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A cardboard cut-out of Rep. Roger Williams (R-Texas) leans against the microphone at the "mock" town hall in Austin, Texas, on Sunday.

A cardboard cut-out of Rep. Roger Williams (R-Texas) leans against the microphone at the mock town hall in Austin, Texas, on Sunday. (Photo: Jonathan Tilove/Twitter)

Voters Shame Cowardly Reps with Town Halls Hosted by Cardboard Cut-Outs

Across the country, people are drawing attention to representatives' refusal to face their constituents with mock town halls

Nika Knight

As people flood town halls during the Congressional recess to register their outrage over President Donald Trump's right-wing agenda, many members of Congress are apparently attempting to duck the public outcry by refusing to hold any town halls at all.

And so constituents are taking matters into their own hands, and publicizing representatives' refusal to meet with them by holding "mock" town halls with cardboard cut-outs of their missing representatives.

Indivisible Idaho, for example, wrote on Twitter that the group "didn't have our MoC [member of Congress] so we brought our own":

Another such town hall targeted Rep. Roger Williams (R-Texas) in Austin, Texas, on Sunday. "[T]he Republican congressman was invited, and, if he had showed up, it would have been a real [t]own [h]all," observed local political pundit Jonathan Tilove in the Austin American-Statesman. "But he didn't and it was thus a mock town hall in which he was represented by a handsome cardboard cutout of his likeness."

The mock town halls are taken seriously and conducted as if they were real ones, with constituents lining up at a microphone to address questions and concerns to the cardboard representatives:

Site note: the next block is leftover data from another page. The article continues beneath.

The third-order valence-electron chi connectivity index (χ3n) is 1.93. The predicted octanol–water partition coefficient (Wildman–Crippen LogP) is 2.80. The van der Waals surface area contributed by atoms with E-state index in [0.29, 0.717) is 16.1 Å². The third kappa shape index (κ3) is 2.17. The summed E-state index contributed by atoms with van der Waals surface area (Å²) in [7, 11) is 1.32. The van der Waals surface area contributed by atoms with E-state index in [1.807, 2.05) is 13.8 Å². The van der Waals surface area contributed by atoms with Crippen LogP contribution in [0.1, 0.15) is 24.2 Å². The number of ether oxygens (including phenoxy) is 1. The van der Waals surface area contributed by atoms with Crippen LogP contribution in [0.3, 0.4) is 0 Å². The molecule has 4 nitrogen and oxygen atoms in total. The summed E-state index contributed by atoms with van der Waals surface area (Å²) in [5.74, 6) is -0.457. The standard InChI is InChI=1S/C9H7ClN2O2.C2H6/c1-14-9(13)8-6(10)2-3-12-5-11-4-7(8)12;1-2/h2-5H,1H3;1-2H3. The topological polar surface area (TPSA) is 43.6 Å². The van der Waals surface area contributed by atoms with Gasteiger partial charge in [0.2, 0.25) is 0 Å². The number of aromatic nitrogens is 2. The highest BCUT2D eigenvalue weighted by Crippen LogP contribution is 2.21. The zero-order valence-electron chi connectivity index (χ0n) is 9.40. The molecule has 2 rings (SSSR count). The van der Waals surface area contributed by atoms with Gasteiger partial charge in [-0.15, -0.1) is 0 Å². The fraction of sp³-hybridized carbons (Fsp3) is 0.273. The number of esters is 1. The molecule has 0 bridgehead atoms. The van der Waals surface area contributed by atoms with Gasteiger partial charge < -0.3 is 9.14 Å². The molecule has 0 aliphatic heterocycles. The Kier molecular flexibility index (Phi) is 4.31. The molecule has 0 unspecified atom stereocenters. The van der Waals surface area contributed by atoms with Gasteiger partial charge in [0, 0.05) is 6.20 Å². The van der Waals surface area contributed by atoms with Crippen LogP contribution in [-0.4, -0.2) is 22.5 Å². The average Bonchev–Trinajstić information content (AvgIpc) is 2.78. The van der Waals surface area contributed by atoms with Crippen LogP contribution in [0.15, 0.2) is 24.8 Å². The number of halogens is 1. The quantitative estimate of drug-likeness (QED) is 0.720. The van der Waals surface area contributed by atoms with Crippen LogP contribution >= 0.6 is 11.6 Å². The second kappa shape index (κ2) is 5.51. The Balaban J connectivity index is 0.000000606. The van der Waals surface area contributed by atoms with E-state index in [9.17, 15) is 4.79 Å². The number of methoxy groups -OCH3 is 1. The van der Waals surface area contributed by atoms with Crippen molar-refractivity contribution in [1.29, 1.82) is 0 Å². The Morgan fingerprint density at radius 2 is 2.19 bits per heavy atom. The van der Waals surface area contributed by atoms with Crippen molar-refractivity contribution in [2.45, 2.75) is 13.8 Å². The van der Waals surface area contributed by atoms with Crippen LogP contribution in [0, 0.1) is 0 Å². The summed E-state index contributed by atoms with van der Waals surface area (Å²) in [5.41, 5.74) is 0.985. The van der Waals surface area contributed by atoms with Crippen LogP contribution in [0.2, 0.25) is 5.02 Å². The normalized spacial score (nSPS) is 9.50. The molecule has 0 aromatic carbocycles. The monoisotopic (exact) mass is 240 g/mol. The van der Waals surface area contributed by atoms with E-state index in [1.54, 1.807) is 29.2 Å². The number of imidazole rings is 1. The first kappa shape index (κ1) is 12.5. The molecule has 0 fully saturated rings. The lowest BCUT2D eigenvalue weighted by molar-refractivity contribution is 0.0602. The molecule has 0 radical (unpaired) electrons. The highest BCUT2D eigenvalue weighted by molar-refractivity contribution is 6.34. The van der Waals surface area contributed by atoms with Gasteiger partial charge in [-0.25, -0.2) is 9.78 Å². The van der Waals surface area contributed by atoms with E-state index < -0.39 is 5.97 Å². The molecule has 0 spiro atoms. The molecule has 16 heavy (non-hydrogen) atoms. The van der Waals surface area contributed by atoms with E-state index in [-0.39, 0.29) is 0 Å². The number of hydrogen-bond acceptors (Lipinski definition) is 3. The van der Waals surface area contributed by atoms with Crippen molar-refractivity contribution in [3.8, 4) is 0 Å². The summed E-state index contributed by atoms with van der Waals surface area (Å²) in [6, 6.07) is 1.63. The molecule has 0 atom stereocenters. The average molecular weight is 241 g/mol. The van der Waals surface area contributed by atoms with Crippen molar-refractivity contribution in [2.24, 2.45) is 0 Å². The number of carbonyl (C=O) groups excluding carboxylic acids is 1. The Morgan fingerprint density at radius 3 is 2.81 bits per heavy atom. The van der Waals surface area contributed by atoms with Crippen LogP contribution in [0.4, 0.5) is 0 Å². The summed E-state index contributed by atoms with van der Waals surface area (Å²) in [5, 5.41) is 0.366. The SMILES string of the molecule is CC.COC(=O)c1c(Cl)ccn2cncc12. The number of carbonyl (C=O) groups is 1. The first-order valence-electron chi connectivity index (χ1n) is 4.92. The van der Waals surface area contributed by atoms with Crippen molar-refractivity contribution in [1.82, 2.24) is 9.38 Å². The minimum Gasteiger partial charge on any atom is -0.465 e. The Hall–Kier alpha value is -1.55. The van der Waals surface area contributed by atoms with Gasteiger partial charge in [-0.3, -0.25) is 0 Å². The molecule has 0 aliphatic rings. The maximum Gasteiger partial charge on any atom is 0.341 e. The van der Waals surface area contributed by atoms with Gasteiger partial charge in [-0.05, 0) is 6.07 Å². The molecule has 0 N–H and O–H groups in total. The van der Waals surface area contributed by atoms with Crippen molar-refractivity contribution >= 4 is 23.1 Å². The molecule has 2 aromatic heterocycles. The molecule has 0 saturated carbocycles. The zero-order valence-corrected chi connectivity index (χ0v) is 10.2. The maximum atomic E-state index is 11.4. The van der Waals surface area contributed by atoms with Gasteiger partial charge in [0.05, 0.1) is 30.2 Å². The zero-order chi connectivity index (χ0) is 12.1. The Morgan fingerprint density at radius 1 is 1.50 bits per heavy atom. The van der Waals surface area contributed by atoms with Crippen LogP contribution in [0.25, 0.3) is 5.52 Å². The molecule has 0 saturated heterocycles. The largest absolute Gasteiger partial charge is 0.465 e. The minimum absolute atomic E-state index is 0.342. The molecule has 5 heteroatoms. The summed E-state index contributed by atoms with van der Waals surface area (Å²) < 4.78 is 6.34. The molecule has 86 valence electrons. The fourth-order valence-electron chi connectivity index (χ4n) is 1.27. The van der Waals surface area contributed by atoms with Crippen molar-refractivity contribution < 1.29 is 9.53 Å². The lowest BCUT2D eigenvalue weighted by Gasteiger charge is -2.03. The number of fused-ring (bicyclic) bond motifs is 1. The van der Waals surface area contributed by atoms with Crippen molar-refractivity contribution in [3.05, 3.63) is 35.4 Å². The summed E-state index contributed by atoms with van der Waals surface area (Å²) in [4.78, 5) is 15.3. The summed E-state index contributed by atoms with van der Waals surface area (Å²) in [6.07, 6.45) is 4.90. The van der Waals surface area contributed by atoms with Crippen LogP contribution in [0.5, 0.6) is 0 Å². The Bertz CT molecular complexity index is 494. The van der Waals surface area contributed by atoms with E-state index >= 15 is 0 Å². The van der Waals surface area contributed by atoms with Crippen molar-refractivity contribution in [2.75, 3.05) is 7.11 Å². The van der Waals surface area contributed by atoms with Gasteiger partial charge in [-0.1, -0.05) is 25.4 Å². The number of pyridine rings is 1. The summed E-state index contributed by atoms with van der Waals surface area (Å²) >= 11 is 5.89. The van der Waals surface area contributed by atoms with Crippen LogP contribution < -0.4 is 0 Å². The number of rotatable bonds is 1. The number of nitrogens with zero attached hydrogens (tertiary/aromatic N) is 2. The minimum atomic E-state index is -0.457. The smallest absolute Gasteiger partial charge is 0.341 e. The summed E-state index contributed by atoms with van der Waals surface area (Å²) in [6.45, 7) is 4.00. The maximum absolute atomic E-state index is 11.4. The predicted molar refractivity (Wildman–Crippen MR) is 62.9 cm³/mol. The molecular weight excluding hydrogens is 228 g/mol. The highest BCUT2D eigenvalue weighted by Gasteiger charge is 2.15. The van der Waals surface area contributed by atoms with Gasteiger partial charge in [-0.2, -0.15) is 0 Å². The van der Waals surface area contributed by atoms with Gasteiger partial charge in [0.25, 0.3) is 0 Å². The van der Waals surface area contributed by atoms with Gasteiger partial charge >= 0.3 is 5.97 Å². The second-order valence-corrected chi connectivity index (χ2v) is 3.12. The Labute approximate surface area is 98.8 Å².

Alternative town halls are scheduled for Tuesday as well, and some are expected to be contentious. Indivisible Tennessee, for example, is planning an "Alternative Rally for Marsha Blackburn," to be held outside of Rep. Marsha Blackburn's (R-Tenn.) town hall—an event limited to only 100 people—in Fairview, Tenn.

An organizer told a local television station, "I have set this up to give anyone and everyone a chance to have their voice heard. We have a cardboard cutout of Marsha that we're calling the alternative Marsha Blackburn so they'll be directing their questions to that picture."

Similar mock town halls are happening throughout Texas, whose Republican members of Congress appear particularly unwilling to face their constituents, as well as across the country for the rest of the week.

Indeed, voters across the country are extremely eager to meet with members of Congress: more than 46,000 people joined a call on Sunday night to find out how to get their representatives to pay attention to their concerns.

And people have also invented other creative methods to draw attention to their Congressperson's refusal to hold town halls.

For example, voters in Michigan's 11th district can refer to the website Where is David Trott? to track Rep. David Trott's (R-Mich.) whereabouts (he is spending the Congressional recess in India, according to the site). Voters can also check in on a ticking clock that as of Tuesday shows Trott hasn't held a town hall for a whopping 683 days.

In Illinois, the group Fox Valley Indivisible is distributing "Missing" flyers for Rep. Randy Hultgren (R-Ill.) that direct people to call his offices to demand a town hall:

And Rep. Paul Cook (R-Calif.) is being called out for avoiding constituents with "missing" photos pasted to milk containers in at least one supermarket:

Representatives who have arranged for town halls are also still encountering packed rooms, protests, and general outrage.

Find a town hall or other event near you here, here, and here, as well as tips for reaching a missing member of Congress here. People are posting about efforts to reach their representatives during the recess under the hashtag #ReclaimRecess:


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